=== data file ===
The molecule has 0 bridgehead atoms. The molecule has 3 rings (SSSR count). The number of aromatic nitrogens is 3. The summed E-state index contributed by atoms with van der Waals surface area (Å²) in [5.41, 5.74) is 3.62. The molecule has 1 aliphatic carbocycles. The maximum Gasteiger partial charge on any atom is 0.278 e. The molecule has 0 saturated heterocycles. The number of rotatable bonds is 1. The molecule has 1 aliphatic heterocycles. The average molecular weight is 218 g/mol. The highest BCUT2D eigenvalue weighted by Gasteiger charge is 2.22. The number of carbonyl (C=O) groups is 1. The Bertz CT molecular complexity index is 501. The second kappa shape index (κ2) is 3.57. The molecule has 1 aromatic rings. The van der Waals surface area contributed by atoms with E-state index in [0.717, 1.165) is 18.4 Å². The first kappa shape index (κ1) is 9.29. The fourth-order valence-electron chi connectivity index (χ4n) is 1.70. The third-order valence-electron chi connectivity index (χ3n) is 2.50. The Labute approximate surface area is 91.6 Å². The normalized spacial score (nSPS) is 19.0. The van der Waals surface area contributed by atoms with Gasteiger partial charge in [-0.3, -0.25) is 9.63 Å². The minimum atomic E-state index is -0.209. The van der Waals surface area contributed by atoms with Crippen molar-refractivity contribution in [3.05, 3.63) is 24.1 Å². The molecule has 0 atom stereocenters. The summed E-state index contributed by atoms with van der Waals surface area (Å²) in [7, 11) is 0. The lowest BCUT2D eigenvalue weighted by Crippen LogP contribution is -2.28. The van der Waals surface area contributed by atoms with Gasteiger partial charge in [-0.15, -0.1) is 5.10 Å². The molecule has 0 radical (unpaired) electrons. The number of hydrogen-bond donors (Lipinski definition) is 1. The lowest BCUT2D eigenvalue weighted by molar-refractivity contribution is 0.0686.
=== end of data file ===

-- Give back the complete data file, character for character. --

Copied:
The molecule has 0 bridgehead atoms. The molecule has 3 rings (SSSR count). The number of aromatic nitrogens is 3. The summed E-state index contributed by atoms with van der Waals surface area (Å²) in [5.41, 5.74) is 3.62. The molecule has 1 aliphatic carbocycles. The maximum Gasteiger partial charge on any atom is 0.278 e. The molecule has 0 saturated heterocycles. The number of rotatable bonds is 1. The molecule has 1 aliphatic heterocycles. The average molecular weight is 218 g/mol. The highest BCUT2D eigenvalue weighted by Gasteiger charge is 2.22. The number of carbonyl (C=O) groups is 1. The Bertz CT molecular complexity index is 501. The second kappa shape index (κ2) is 3.57. The molecule has 1 aromatic rings. The van der Waals surface area contributed by atoms with E-state index in [0.717, 1.165) is 18.4 Å². The first kappa shape index (κ1) is 9.29. The fourth-order valence-electron chi connectivity index (χ4n) is 1.70. The third-order valence-electron chi connectivity index (χ3n) is 2.50. The Labute approximate surface area is 91.6 Å². The normalized spacial score (nSPS) is 19.0. The van der Waals surface area contributed by atoms with Gasteiger partial charge in [-0.3, -0.25) is 9.63 Å². The minimum atomic E-state index is -0.209. The van der Waals surface area contributed by atoms with Crippen molar-refractivity contribution in [3.05, 3.63) is 24.1 Å². The molecule has 0 atom stereocenters. The summed E-state index contributed by atoms with van der Waals surface area (Å²) in [7, 11) is 0. The lowest BCUT2D eigenvalue weighted by Crippen LogP contribution is -2.28. The van der Waals surface area contributed by atoms with Gasteiger partial charge in [-0.15, -0.1) is 5.10 Å². The molecule has 0 radical (unpaired) electrons. The number of hydrogen-bond donors (Lipinski definition) is 1. The lowest BCUT2D eigenvalue weighted by molar-refractivity contribution is 0.0686.